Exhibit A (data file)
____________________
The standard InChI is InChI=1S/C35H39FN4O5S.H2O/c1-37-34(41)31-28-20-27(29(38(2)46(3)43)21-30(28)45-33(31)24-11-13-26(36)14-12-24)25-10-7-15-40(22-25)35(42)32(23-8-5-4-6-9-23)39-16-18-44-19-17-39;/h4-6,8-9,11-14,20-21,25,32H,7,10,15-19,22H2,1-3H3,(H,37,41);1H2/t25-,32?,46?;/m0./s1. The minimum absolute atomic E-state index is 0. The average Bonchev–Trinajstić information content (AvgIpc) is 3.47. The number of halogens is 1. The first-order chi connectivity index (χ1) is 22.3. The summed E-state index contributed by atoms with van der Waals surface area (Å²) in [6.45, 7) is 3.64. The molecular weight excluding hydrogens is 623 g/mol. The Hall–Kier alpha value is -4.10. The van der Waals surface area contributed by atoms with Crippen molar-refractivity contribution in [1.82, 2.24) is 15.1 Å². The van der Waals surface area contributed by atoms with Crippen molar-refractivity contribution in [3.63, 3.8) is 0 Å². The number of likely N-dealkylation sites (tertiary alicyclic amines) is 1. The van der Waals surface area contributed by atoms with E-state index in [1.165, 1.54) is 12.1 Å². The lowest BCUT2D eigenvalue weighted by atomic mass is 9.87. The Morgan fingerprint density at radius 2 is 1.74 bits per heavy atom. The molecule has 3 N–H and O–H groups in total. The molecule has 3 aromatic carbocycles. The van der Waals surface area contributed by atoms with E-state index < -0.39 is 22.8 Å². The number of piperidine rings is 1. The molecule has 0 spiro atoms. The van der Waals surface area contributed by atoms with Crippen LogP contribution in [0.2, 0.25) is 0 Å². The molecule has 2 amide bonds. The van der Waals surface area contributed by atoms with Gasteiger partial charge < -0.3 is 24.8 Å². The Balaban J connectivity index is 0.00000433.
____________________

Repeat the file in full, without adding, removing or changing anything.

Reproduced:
The standard InChI is InChI=1S/C35H39FN4O5S.H2O/c1-37-34(41)31-28-20-27(29(38(2)46(3)43)21-30(28)45-33(31)24-11-13-26(36)14-12-24)25-10-7-15-40(22-25)35(42)32(23-8-5-4-6-9-23)39-16-18-44-19-17-39;/h4-6,8-9,11-14,20-21,25,32H,7,10,15-19,22H2,1-3H3,(H,37,41);1H2/t25-,32?,46?;/m0./s1. The minimum absolute atomic E-state index is 0. The average Bonchev–Trinajstić information content (AvgIpc) is 3.47. The number of halogens is 1. The first-order chi connectivity index (χ1) is 22.3. The summed E-state index contributed by atoms with van der Waals surface area (Å²) in [6.45, 7) is 3.64. The molecular weight excluding hydrogens is 623 g/mol. The Hall–Kier alpha value is -4.10. The van der Waals surface area contributed by atoms with Crippen molar-refractivity contribution in [1.82, 2.24) is 15.1 Å². The van der Waals surface area contributed by atoms with Crippen molar-refractivity contribution in [3.63, 3.8) is 0 Å². The number of likely N-dealkylation sites (tertiary alicyclic amines) is 1. The van der Waals surface area contributed by atoms with E-state index in [1.165, 1.54) is 12.1 Å². The lowest BCUT2D eigenvalue weighted by atomic mass is 9.87. The Morgan fingerprint density at radius 2 is 1.74 bits per heavy atom. The molecule has 3 N–H and O–H groups in total. The molecule has 3 aromatic carbocycles. The van der Waals surface area contributed by atoms with E-state index < -0.39 is 22.8 Å². The number of piperidine rings is 1. The molecule has 0 spiro atoms. The van der Waals surface area contributed by atoms with Crippen LogP contribution in [0.2, 0.25) is 0 Å². The molecule has 2 amide bonds. The van der Waals surface area contributed by atoms with Gasteiger partial charge < -0.3 is 24.8 Å². The Balaban J connectivity index is 0.00000433.